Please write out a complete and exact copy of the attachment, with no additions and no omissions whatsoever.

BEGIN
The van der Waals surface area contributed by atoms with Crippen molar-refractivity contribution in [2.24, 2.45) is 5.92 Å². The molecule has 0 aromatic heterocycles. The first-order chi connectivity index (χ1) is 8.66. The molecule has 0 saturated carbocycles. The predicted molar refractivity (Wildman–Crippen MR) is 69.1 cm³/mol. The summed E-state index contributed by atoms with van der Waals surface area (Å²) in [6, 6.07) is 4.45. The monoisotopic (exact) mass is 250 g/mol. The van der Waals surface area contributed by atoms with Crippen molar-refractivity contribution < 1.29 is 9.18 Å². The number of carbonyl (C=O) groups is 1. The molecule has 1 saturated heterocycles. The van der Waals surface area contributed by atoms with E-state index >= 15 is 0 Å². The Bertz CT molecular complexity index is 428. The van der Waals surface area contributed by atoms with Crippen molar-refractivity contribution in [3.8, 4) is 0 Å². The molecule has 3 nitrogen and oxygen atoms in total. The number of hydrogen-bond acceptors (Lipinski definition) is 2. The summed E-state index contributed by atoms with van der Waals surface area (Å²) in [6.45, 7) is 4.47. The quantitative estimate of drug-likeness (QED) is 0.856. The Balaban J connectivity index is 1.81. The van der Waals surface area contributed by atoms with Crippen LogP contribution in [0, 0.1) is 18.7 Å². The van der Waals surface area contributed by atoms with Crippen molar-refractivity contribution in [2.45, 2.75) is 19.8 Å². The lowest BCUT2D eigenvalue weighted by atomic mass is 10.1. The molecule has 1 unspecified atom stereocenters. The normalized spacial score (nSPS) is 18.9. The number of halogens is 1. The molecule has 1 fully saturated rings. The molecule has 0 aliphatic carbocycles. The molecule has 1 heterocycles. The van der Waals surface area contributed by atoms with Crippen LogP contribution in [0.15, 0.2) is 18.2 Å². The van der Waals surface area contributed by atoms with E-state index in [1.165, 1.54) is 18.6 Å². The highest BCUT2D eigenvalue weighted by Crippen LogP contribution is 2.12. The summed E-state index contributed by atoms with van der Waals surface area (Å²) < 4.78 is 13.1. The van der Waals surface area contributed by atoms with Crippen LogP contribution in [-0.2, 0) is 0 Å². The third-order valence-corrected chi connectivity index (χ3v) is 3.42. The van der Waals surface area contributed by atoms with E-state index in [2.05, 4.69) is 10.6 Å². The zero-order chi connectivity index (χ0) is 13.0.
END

The van der Waals surface area contributed by atoms with Crippen molar-refractivity contribution in [2.24, 2.45) is 5.92 Å². The molecule has 0 aromatic heterocycles. The first-order chi connectivity index (χ1) is 8.66. The molecule has 0 saturated carbocycles. The predicted molar refractivity (Wildman–Crippen MR) is 69.1 cm³/mol. The summed E-state index contributed by atoms with van der Waals surface area (Å²) in [6, 6.07) is 4.45. The monoisotopic (exact) mass is 250 g/mol. The van der Waals surface area contributed by atoms with Crippen molar-refractivity contribution < 1.29 is 9.18 Å². The number of carbonyl (C=O) groups is 1. The molecule has 1 saturated heterocycles. The van der Waals surface area contributed by atoms with E-state index >= 15 is 0 Å². The Bertz CT molecular complexity index is 428. The van der Waals surface area contributed by atoms with Crippen molar-refractivity contribution in [3.8, 4) is 0 Å². The molecule has 3 nitrogen and oxygen atoms in total. The number of hydrogen-bond acceptors (Lipinski definition) is 2. The summed E-state index contributed by atoms with van der Waals surface area (Å²) in [6.45, 7) is 4.47. The quantitative estimate of drug-likeness (QED) is 0.856. The Balaban J connectivity index is 1.81. The van der Waals surface area contributed by atoms with Crippen LogP contribution in [0, 0.1) is 18.7 Å². The van der Waals surface area contributed by atoms with Crippen molar-refractivity contribution in [2.45, 2.75) is 19.8 Å². The lowest BCUT2D eigenvalue weighted by atomic mass is 10.1. The molecule has 1 unspecified atom stereocenters. The normalized spacial score (nSPS) is 18.9. The number of halogens is 1. The molecule has 1 fully saturated rings. The molecule has 0 aliphatic carbocycles. The molecule has 1 heterocycles. The van der Waals surface area contributed by atoms with Crippen LogP contribution in [0.15, 0.2) is 18.2 Å². The van der Waals surface area contributed by atoms with E-state index in [1.165, 1.54) is 18.6 Å². The highest BCUT2D eigenvalue weighted by Crippen LogP contribution is 2.12. The summed E-state index contributed by atoms with van der Waals surface area (Å²) < 4.78 is 13.1. The van der Waals surface area contributed by atoms with Crippen LogP contribution in [-0.2, 0) is 0 Å². The third-order valence-corrected chi connectivity index (χ3v) is 3.42. The van der Waals surface area contributed by atoms with E-state index in [2.05, 4.69) is 10.6 Å². The zero-order chi connectivity index (χ0) is 13.0.